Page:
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Publication numberUS439565 A
Publication typeGrant
Publication dateOct 28, 1890
Filing dateJun 4, 1890
Publication numberUS 439565 A, US 439565A, US-A-439565, US439565 A, US439565A
InventorsHarry E. Safford
Export CitationBiBTeX, EndNote, RefMan
External Links: USPTO, USPTO Assignment, Espacenet
Fire-extinguisher
US 439565 A
Images(1)
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Description  (OCR text may contain errors)

(o Model) H. E. SAFFORD.

FIRE BXTI'NGUISHER.

Patented 0013.28, 1890.

ufff, 5

v/Ar/ UNITED STATES PATENT OFFICE,

HARRY E. SAFFORD, .OF ALLEGI-IENY, PENNSYLVANIA.

FIRE-EXTlNGUISHER.

SPECIFICATION forming part of-Iietters Patent No. 439,565, dated October 28, 1890.

Application filed June 4, 1890l Serial No. 354,205. (No model.)

T0 all whom t may concern,.-

, Beit known that I, HARRY E. SAFFORD, a resident of Allegheny, in the county of Allegheny and State of Pennsylvania, have invented a new and useful Improvement in Fire-Extinguishers; and I do hereby declare the following to be a full, clear, and exact description thereof.

My invention relates to fire-extinguishers, and more especially to that class of extinguishers in whichA the iiuid is contained within a suitable reservoir and is expelled therefrom, when needed, by compressed air confined within said reservoir, or by a pump should the volume of compressed air fail. This style of nre-extinguisher is well adapted for use in hotels or large public buildings, where such apparatus may be brought into service on a moments notice. Hence the necessity of its always being in perfect working order. The most prevalent defect, perhaps, encountered in the use of this form of extinguisher is due to the uncertainty of being able to unseat the valve at the lower `end of the punip'to allow the iiuid within the reservoir to ascend the pump and be discharged at the outlet thereof. This dificulty of unseating the valve is attributed to the action of the iiuid,which, being in contact with said valve, corrodes the metal and causes the valve to adhere to its seat, for the extinguisher may remain idle for a year or more,

during which time there is ample opportunity for this corrosive action to take place.

The object of my invention, therefore, is to remove this objection; and it consists, generally stated, in a reservoir or tank having a Vpump attached thereto, the piston of said pump being adapted to engage with the lower vvalve of the pump and turnvthe same on its seat, so that upon turning the piston slightly .the said lower valve will be unseated and allowed to riseas the piston ascends within the pump-cylinder. i

To enable others skilled in the art to make and use my invention, I will describe the same vmore fully, referringto the accompanying drawings, in which Figure 1 is a side view, partly in section, of my improved apparatus, Fig. 2 is an enlarged view of the piston about to engage with the lower valve. Fig. 3 is a like view showing the manner of engagement. Fig. 4 is an enlarged detail top view of the lower valve. Fig. 5 is a modification thereof. Fig. 6 is a view showing the locking device out of engagement.

Like letters indicate like parts.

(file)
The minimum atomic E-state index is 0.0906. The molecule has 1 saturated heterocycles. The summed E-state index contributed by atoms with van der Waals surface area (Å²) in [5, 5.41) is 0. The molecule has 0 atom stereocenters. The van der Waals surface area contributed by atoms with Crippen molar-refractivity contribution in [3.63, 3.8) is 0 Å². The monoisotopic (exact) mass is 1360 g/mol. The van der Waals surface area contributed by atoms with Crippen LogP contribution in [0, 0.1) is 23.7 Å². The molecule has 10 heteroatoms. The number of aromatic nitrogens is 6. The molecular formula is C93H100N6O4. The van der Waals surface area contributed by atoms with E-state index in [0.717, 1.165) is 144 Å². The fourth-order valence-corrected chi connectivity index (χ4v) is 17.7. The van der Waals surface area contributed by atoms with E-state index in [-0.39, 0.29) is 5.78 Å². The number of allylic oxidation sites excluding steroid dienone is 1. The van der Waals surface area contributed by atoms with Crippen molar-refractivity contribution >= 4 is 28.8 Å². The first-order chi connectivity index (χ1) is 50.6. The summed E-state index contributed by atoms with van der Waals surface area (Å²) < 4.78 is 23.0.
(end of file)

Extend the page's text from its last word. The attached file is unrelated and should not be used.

The iiuid reservoir or tank ct may be of any convenient size or shape, and is constructed of copper or other suitablel metal. An opening a is formed in the head of the reservoir a, and within said opening is inserted the casing h, said casing to extend within the reservoir a to a point below the fluid-line, and is constructed of any suitable metal.

To secure the casingh within the reservoir a, I first solder or otherwise securely attach the upper end of the casing b to the ring or collar h', said ring or collar exactly tting within the opening a. and soldered thereto to form a very rigid connection, and to furlther strengthen this connection I seal the space around the inner face of saidring b with the lead, as at b2. This serves to render the connection of the casing with the reservoir practically air-tight, the importance of which will more fully hereinafter' appear. Any other manner of securing the casing b which will produce a like result may, however, be employed. Supported by the casing l?, and fitting close to the ring b', is the interiorly-threaded collar c, with which the cylinder d of the pump D is adapted to engage.

The general construction of the pump Dis similar to any of the well-known forms of hand-pumps, said pump having the pumpcylinder cl, the airchamber d', and the outletport d2, having the hose-connection d3. A piston-rod e, having the handle e thereon, passes down through a suitable stuffing box f, through the air-chamber d into the cylinder d, and has secured thereto the piston e2. The piston e2 is hollow, having the passage e3, through which the fluid passes during the downstroke, said piston being provided with the ordinary valve g, resting in the valveseat g at the upper end of the passage e3, said valve rising as the hollow piston e2 descends, and seating itself again when said piston rises. The openings g2, formed in the pistonrod c, justbeyond the piston e2, permits the rising fluid to escape to the cylinder of the pump. The piston e2 has the teeth or IOO projection 7L formed on the lower end thereof, said teeth being adapted to engage with the interdental spaces fi', formed by the serrated face /i on the upper face of the valve y, so forming a clutch-eonnection with said valve. The valve j is seated in the valveseat j in the extension k of the cylinder cl, and said valvej must ascend when the hollow piston e2 ascends before the fluid in the supply-reservoir can escape to the pump-cylinder to be discharged through the outletport d2. It is this valve.;l which, through the corrosive action of the iiuid adheres tightly to the valve-seat j', and it is very apparent that unless said valve is unseated on first raising the hollow piston e2, the next movement of said piston being downward,will only serve to increase the power of resistance of said valve .7' to the volume of water belowit. Any other suitable form of clutch may be employed to bring about this engagement of the piston e2 with. the valve ,7, a modiled form being shown in Fig. 5. The advantages of vthe clutching device shown and described,